"[We had] a lot of hits, just couldn't come up with the big one," said Russell, who was tossed for the first time in his debut season as the Pittsburgh skipper. "Gomez misses the ball there down the line the last inning. That would have been a big hit, but both sides had opportunities. It seemed like the home team was going to win this one because they had the last at-bat."
Hardy's single came off Jason Davis, the Pirates' sixth pitcher of the day. Davis (1-4) walked Rickie Weeks with one out, and Weeks stole second to get in scoring position with Hardy up.
"The way it was looking, it looked like it was going to come down the bullpens and see how long it could last," Russell said. "I didn't know if it was ever going to end. ... They were busting all day long, just couldn't get it done. Milwaukee did the same thing and came up with the big hit."
Pittsburgh's golden opportunity also came in the 12th. They loaded the bases with no outs against Carlos Villanueva, but Guillermo Mota (4-5) got out of the jam. With one out, Gomez ripped a grounder past third base, but it was ruled foul. He missed putting Pittsburgh ahead by two or three runs by inches and ended up striking out. Actually, if you ask him, he didn't miss at all.
"[They said] it was foul. I told [third-base umpire Andy Fletcher] I thought it was fair," said Gomez, who saw Fletcher after coming out to play defense at third in the Brewers' 12th.
LaRoche and Russell had more detailed conversations with home-plate umpire Bob Davidson prior to the sixth. LaRoche was called out on strikes on a questionable pitch in the fifth. At the time, he told Davidson he thought it was a poor call, but let it go after a few words. Then, the first baseman saw a replay of the strikeout after the fifth, and let Davidson know just how bad the call was.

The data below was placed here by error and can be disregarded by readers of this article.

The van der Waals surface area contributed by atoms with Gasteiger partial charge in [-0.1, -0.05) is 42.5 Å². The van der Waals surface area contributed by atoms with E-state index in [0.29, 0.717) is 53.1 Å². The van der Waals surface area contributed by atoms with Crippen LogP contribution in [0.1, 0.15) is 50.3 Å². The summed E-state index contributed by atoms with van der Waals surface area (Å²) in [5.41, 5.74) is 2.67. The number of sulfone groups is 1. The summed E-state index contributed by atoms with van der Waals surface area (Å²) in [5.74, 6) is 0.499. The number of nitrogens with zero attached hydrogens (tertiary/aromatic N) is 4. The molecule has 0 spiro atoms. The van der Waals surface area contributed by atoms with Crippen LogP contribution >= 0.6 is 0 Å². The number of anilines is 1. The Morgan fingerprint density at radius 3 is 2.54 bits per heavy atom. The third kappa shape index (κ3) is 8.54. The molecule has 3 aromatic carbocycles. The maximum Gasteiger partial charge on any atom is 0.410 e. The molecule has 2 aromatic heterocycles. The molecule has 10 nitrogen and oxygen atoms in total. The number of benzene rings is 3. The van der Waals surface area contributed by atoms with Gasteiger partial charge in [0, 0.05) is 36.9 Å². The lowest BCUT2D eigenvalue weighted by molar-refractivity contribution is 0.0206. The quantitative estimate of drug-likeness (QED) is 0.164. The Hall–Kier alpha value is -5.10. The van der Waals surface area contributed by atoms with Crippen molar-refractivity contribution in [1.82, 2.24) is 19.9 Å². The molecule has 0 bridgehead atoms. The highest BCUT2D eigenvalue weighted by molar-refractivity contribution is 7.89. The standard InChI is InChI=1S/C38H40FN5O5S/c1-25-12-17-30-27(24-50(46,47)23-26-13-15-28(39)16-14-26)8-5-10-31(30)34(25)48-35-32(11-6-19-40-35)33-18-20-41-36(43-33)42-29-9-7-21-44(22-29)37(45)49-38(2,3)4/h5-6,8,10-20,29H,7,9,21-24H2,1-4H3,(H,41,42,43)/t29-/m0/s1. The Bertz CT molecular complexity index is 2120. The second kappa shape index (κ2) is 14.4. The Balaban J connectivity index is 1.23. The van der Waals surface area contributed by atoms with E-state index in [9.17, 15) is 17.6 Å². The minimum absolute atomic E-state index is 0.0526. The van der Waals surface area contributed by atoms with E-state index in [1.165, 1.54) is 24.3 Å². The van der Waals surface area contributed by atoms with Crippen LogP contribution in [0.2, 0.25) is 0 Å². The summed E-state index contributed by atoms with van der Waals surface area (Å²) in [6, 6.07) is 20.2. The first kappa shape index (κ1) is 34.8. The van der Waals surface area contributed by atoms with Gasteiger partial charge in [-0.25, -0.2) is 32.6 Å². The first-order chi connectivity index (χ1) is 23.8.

"I came back in [the dugout], and he just wouldn't take his eyes off me," LaRoche said. "So I held up my hands, told him it was a foot outside. We exchanged some more words, I turned around to go sit down, and he started walking toward the dugout. I came out, and that was it."
Russell then came onto the field to back up LaRoche and was separated from Davidson by second-base umpire Mike Reilly. Russell got his two cents in before being tossed.
"The altercation happened, we got Adam under control and it was over," Russell said. "Bob continued to agitate the situation by coming toward our dugout and yelling. I didn't think that was right."
Before the umpires became the story, starter Paul Maholm matched dominant Brewers left-hander CC Sabathia in innings (six) and pitches (96). Maholm gave up 12 hits and two runs, but managed to go six innings for the 20th straight start, becoming the first Pirate to do so since Rick Rhoden in 1986. He took the accomplishment in stride.
"[That's] me doing my job, nothing else," Maholm said. "That's what's expected. That's what I expect out of myself. It has a lot to do with the defense picking me up and no high pitch counts. That's something you go into every outing trying to do."
Mike Cameron (5-for-5) hit a tie-breaking solo homer off reliever Denny Bautista to put the Brewers ahead, 3-2, in the eighth, which brought in ex-Pirate Salomon Torres for the save chance. Luis Rivas led off with a single and later scored the tying run on a pinch-hit single by Nate McLouth, making his first appearance of the road trip after recovering from a stomach virus.
Matt Capps pitched a perfect ninth in his first outing since coming off the disabled list. The Brewers, who have taken 12 straight from the Pirates at Miller Park, come to PNC Park next weekend. For Maholm, the 12 hits were a season high, a number he can't replicate and expect to win his next start.
"I get to face them again next time out, so hopefully [I'll] draw up a new gameplan," Maholm said. "I don't think the 12 hits will survive again."